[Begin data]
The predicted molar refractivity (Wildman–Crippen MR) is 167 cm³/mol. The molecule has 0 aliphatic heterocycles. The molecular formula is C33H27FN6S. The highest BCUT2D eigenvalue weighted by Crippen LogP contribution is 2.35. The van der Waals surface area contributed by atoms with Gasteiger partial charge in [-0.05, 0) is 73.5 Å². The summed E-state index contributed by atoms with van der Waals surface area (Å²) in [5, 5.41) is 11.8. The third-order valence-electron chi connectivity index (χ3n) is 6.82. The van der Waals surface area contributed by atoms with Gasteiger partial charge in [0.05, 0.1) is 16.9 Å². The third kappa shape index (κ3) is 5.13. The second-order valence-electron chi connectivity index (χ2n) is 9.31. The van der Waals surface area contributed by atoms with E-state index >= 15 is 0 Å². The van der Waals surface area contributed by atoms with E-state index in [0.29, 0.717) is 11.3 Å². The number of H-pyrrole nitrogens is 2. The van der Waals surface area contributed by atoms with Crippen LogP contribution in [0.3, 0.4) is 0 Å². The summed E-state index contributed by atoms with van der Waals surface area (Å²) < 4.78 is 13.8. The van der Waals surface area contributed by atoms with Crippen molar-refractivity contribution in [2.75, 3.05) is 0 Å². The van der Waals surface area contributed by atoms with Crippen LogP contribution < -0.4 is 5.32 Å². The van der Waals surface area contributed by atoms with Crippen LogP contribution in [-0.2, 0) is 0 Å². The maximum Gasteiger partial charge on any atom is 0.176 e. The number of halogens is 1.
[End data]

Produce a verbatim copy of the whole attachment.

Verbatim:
The predicted molar refractivity (Wildman–Crippen MR) is 167 cm³/mol. The molecule has 0 aliphatic heterocycles. The molecular formula is C33H27FN6S. The highest BCUT2D eigenvalue weighted by Crippen LogP contribution is 2.35. The van der Waals surface area contributed by atoms with Gasteiger partial charge in [-0.05, 0) is 73.5 Å². The summed E-state index contributed by atoms with van der Waals surface area (Å²) in [5, 5.41) is 11.8. The third-order valence-electron chi connectivity index (χ3n) is 6.82. The van der Waals surface area contributed by atoms with Gasteiger partial charge in [0.05, 0.1) is 16.9 Å². The third kappa shape index (κ3) is 5.13. The second-order valence-electron chi connectivity index (χ2n) is 9.31. The van der Waals surface area contributed by atoms with E-state index >= 15 is 0 Å². The van der Waals surface area contributed by atoms with E-state index in [0.29, 0.717) is 11.3 Å². The number of H-pyrrole nitrogens is 2. The van der Waals surface area contributed by atoms with Crippen LogP contribution in [0.3, 0.4) is 0 Å². The summed E-state index contributed by atoms with van der Waals surface area (Å²) < 4.78 is 13.8. The van der Waals surface area contributed by atoms with Crippen molar-refractivity contribution in [2.75, 3.05) is 0 Å². The van der Waals surface area contributed by atoms with Crippen LogP contribution < -0.4 is 5.32 Å². The van der Waals surface area contributed by atoms with Crippen LogP contribution in [-0.2, 0) is 0 Å². The maximum Gasteiger partial charge on any atom is 0.176 e. The number of halogens is 1.